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Blood test coming soon for COVID-19 developed in Charlottetown lab

Jon Zuccolo, president of Affinityimmuno Inc. in Charlottetown, works to develop a blood test to detect COVID-19 antibodies in recovered patients.
Jon Zuccolo, president of Affinityimmuno Inc. in Charlottetown, works to develop a blood test to detect COVID-19 antibodies in recovered patients. - Contributed



P.E.I.’s Chief Public Health Office will soon be checking Islanders to see if they are immune to the coronavirus.

And they could be doing so using a test developed by a Charlottetown company – Affinityimmuno Inc. 

Company president Jonathan Zuccolo got curious about the novel coronavirus back in February. He thought it would be an interesting research topic “in the distant future”.

“I didn’t expect it to blow up the way it did,” said Zuccolo.

The company opened its lab on P.E.I. in 2015, with Zuccolo at the helm carrying years of antibody research with him. 

The last 10 weeks have been a blur as the pandemic revealed the need for tests like the one Affinityimmuno is developing.

The company is working to scale-up two products: a direct virus test that will find an active infection and a serology test to see whether a person was previously exposed to the virus.

Zuccolo’s serology test is a little different from others currently in use.

“The way I’m designing it is actually to see whether the patient’s serum can inhibit the docking of the virus to the receptor.” 

In other words, he’s looking to see if patients can fight off the virus by stopping it from attaching inside of the body.

Affinityimmuno is preparing a blood test to look for the
Affinityimmuno is preparing a blood test to look for the

He hopes this test will be more accurate than the others which seem to give a lot of false negatives or, more seriously, false positives.

“False positives are, in particular, kind of dangerous because what people think is that if you have the antibodies to the virus that somehow means you’re totally safe,” said Zuccolo.

“That's not really true. It’s really just not known.” 

That’s why his test will check to see if blood serum has the physical capability of preventing the virus from attaching. Even this won’t say for absolute certain a person is protected from the virus, but it’s a strong possibility, said Zuccolo.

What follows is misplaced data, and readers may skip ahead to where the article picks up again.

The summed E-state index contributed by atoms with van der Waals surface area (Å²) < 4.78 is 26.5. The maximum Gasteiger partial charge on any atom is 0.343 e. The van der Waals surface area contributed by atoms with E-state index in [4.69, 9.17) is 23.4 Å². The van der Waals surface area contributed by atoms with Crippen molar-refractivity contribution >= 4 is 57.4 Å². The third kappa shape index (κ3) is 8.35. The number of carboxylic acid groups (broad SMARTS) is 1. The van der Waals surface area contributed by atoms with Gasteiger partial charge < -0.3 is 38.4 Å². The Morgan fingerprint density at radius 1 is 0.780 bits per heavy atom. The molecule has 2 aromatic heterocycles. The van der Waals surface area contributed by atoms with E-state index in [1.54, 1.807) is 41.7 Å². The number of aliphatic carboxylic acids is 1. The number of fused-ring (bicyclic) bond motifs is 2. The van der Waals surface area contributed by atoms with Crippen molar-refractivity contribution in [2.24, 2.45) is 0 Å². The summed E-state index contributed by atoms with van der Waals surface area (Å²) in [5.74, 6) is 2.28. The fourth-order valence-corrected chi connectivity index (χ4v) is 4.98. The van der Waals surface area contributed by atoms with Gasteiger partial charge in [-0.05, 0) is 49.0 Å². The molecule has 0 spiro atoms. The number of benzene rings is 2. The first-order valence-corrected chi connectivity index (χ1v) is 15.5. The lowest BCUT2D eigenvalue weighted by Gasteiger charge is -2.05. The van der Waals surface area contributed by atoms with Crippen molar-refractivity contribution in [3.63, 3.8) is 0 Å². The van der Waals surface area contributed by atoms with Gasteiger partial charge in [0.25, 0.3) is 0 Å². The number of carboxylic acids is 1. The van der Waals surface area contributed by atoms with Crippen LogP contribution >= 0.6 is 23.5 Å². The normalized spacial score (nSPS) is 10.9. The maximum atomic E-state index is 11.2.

He has several clinicians across the country helping to verify the test.

There are currently two serology tests approved by Health Canada, manufactured by Diasorin Inc. and Abbot. Both look for the IgG antibody which is developed in the late stages of infection and remains for up to months and possibly years after a person has recovered, said Abbot’s product information. Abbott is also developing an IgM test.

Affinityimmuno's test seeks out the IgY antibody or “anti-spike antibody”. Zuccolo hopes, if all goes well, that his test will be approved by Health Canada in the next few months.

Once it’s approved, the Affinityimmuno test should be ready to roll out. Zuccolo said he designed the test to use equipment most medical labs will already have.

The development of this test could be welcome news for some Prince Edward Islanders who are worried they may have been sick with the novel coronavirus (COVID-19 strain) before the first case was officially diagnosed on P.E.I. on March 14.

At a May 20 news briefing, chief public health officer Dr. Heather Morrison said she began monitoring the movements of the virus in the middle of January.

While Morrison didn’t rule out the possibility people may have been exposed to COVID-19, she said it is also possible those who were ill in January and February were sick with a different cold or flu virus. 

“Is it possible (people were infected sooner)? I think in the months ahead, as we explore serology testing … we may be able to determine if people have had exposure to the virus.”

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